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Art is my time machine. At my age, I have countless memories, but the clearest and richest are tied to creating something.
I’m a 5 year old in kindergarten drawing a giraffe.
I’m in high school sketching a friend.
I’m in college pouring bronze for the first time.
I’m in art school practicing calligraphy.
I’m at home painting my young children.
I’m on a ship sketching my first glimpse of the coast of Greece.
I’m in my studio painting my granddaughter in her great great grandfather’s christening dress.
Why are these memories so vivid? Because I saw them as an artist. I was present in the moment and what I saw moved me to make it indelible.
I’ve drawn since childhood and painted in oils since my teens, but when I took up watercolor seriously 25 years ago, it was a revelation. There’s a common perception that watercolor is a challenging medium because it’s difficult to correct your mistakes, but I’ve found it freeing to “go with the flow”. That’s a valuable lesson in life and in art. Just as it takes time and practice to move comfortably through life, practice leads me to my goal…to make a work appear free and effortless. If I can suggest rather than define the subject so that it leaves some mystery for the viewer to ponder and interpret, they can bring their own experience to the piece. It becomes a conversation between us. In this complicated and often combative world, art can generate a flow of ideas, bring insight into our common humanity, and keep us afloat on the seas of time and change.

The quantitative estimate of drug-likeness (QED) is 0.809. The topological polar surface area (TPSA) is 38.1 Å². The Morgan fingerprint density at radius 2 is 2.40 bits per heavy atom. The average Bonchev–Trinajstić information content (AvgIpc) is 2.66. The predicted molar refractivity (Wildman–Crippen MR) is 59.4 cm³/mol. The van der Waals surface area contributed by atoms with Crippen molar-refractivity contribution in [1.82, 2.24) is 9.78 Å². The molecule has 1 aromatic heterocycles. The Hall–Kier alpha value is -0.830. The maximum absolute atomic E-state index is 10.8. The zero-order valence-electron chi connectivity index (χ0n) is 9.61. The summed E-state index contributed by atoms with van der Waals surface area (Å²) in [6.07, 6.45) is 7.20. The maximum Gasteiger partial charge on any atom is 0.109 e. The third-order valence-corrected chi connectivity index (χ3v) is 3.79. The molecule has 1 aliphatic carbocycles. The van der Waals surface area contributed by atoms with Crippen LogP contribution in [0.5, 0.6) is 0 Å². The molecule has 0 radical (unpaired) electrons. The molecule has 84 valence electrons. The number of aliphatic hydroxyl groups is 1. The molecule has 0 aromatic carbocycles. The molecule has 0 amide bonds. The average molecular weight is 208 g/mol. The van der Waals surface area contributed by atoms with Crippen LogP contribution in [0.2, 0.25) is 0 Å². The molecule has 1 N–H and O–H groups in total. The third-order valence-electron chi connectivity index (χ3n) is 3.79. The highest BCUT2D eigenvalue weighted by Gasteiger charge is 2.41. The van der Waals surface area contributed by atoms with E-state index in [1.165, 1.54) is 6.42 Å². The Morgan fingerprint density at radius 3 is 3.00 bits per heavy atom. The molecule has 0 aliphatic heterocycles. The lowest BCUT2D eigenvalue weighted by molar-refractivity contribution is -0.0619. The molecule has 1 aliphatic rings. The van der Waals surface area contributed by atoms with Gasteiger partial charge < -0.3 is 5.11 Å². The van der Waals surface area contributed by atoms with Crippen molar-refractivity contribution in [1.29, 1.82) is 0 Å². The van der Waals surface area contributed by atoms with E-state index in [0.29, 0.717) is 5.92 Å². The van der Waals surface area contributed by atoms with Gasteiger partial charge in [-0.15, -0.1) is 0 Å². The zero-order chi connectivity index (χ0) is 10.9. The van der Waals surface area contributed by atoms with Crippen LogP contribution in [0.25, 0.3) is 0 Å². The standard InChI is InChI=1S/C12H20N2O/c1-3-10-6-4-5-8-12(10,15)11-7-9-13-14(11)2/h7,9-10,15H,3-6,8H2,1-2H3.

Early studies: B.A. Studio Art, Mount Holyoke College; Graphic Design at Parsons School of Design; Life Drawing and Painting at the Art Students of New York
Watercolor studies: Several years of study with the late Tom Sutherland of Melrose, MA; numerous workshops with noted watercolor painters including Joseph Zbukvic, Alvaro Castagnet, ZL Feng, Iain Stewart, and Gary Tucker.